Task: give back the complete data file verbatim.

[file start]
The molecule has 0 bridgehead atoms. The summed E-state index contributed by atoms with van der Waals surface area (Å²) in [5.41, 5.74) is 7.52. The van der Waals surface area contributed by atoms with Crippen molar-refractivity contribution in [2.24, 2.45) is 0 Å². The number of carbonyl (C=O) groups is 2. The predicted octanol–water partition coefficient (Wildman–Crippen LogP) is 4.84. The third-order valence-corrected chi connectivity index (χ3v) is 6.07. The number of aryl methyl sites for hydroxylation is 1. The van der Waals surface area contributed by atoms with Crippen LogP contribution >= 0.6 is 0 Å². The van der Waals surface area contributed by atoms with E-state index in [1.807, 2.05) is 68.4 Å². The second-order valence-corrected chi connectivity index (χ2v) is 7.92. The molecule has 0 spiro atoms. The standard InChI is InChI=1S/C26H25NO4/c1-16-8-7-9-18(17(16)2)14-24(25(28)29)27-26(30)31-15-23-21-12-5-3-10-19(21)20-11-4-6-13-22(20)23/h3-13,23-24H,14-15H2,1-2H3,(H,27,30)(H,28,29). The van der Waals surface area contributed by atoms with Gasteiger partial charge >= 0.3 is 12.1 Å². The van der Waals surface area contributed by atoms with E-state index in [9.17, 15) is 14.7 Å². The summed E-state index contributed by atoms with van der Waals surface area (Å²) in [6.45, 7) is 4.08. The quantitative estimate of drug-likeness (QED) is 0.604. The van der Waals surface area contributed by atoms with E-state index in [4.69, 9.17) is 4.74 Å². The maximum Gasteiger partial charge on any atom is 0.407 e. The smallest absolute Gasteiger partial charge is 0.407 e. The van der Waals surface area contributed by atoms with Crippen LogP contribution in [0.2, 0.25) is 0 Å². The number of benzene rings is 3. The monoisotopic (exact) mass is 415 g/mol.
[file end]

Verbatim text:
The molecule has 0 bridgehead atoms. The summed E-state index contributed by atoms with van der Waals surface area (Å²) in [5.41, 5.74) is 7.52. The van der Waals surface area contributed by atoms with Crippen molar-refractivity contribution in [2.24, 2.45) is 0 Å². The number of carbonyl (C=O) groups is 2. The predicted octanol–water partition coefficient (Wildman–Crippen LogP) is 4.84. The third-order valence-corrected chi connectivity index (χ3v) is 6.07. The number of aryl methyl sites for hydroxylation is 1. The van der Waals surface area contributed by atoms with Crippen LogP contribution >= 0.6 is 0 Å². The van der Waals surface area contributed by atoms with E-state index in [1.807, 2.05) is 68.4 Å². The second-order valence-corrected chi connectivity index (χ2v) is 7.92. The molecule has 0 spiro atoms. The standard InChI is InChI=1S/C26H25NO4/c1-16-8-7-9-18(17(16)2)14-24(25(28)29)27-26(30)31-15-23-21-12-5-3-10-19(21)20-11-4-6-13-22(20)23/h3-13,23-24H,14-15H2,1-2H3,(H,27,30)(H,28,29). The van der Waals surface area contributed by atoms with Gasteiger partial charge >= 0.3 is 12.1 Å². The van der Waals surface area contributed by atoms with E-state index in [9.17, 15) is 14.7 Å². The summed E-state index contributed by atoms with van der Waals surface area (Å²) in [6.45, 7) is 4.08. The quantitative estimate of drug-likeness (QED) is 0.604. The van der Waals surface area contributed by atoms with E-state index in [4.69, 9.17) is 4.74 Å². The maximum Gasteiger partial charge on any atom is 0.407 e. The smallest absolute Gasteiger partial charge is 0.407 e. The van der Waals surface area contributed by atoms with Crippen LogP contribution in [0.2, 0.25) is 0 Å². The number of benzene rings is 3. The monoisotopic (exact) mass is 415 g/mol.